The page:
The art gallery problem is a classical sensor placement problem that asks for the minimum number of guards required to see every point in an environment. The standard formulation does not take into account self-occlusions caused by a person or an object within the environment. Obtaining good views of an object from all orientations is important for surveillance and visual tracking applications. We study the art gallery problem under a constraint, termed Δ-guarding, that ensures that all sides of any convex object are always visible in spite of self-occlusion. Our contributions in this paper are two-fold: we first prove that Ω(√n) guards are always necessary for Δ-guarding the interior of a simple polygon having n vertices. Next, we study the problem of Δ-guarding a set of line segments connecting points on the boundary of the polygon. This is motivated by applications where an object or person of interest can only move along certain paths in the polygon. We present a constant factor approximation algorithm for this problem - one of the few such results for art gallery problems.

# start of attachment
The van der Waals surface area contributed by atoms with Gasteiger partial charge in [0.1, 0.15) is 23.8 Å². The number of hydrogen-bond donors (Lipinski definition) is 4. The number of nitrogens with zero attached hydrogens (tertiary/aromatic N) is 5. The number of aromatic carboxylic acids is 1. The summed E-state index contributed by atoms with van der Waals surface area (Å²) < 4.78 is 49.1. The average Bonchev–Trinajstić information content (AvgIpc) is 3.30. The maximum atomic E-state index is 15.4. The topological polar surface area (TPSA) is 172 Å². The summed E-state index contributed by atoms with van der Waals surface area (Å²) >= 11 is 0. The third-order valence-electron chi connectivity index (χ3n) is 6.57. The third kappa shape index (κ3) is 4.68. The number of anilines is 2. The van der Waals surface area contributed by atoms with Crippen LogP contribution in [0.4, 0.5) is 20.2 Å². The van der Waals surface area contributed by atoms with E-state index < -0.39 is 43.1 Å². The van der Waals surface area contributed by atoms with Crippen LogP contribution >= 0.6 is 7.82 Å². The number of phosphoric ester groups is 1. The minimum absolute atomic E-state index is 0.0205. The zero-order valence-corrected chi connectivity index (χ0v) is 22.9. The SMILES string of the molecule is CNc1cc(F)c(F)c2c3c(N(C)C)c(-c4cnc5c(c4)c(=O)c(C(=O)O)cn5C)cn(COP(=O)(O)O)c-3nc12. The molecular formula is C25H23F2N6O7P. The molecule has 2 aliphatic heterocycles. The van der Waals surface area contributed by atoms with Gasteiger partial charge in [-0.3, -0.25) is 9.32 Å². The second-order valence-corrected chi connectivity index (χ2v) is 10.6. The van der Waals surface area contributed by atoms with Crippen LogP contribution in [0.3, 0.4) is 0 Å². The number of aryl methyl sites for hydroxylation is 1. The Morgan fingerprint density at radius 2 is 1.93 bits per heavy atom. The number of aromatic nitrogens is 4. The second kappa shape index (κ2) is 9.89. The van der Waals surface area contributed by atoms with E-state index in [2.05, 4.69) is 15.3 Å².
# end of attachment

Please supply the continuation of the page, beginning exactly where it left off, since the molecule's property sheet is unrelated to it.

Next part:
|Original language||English (US)|
|Number of pages||6|
|Journal||Proceedings - IEEE International Conference on Robotics and Automation|
|State||Published - Sep 22 2014|
|Event||2014 IEEE International Conference on Robotics and Automation, ICRA 2014 - Hong Kong, China|
Duration: May 31 2014 → Jun 7 2014
Bibliographical notePublisher Copyright:
© 2014 IEEE.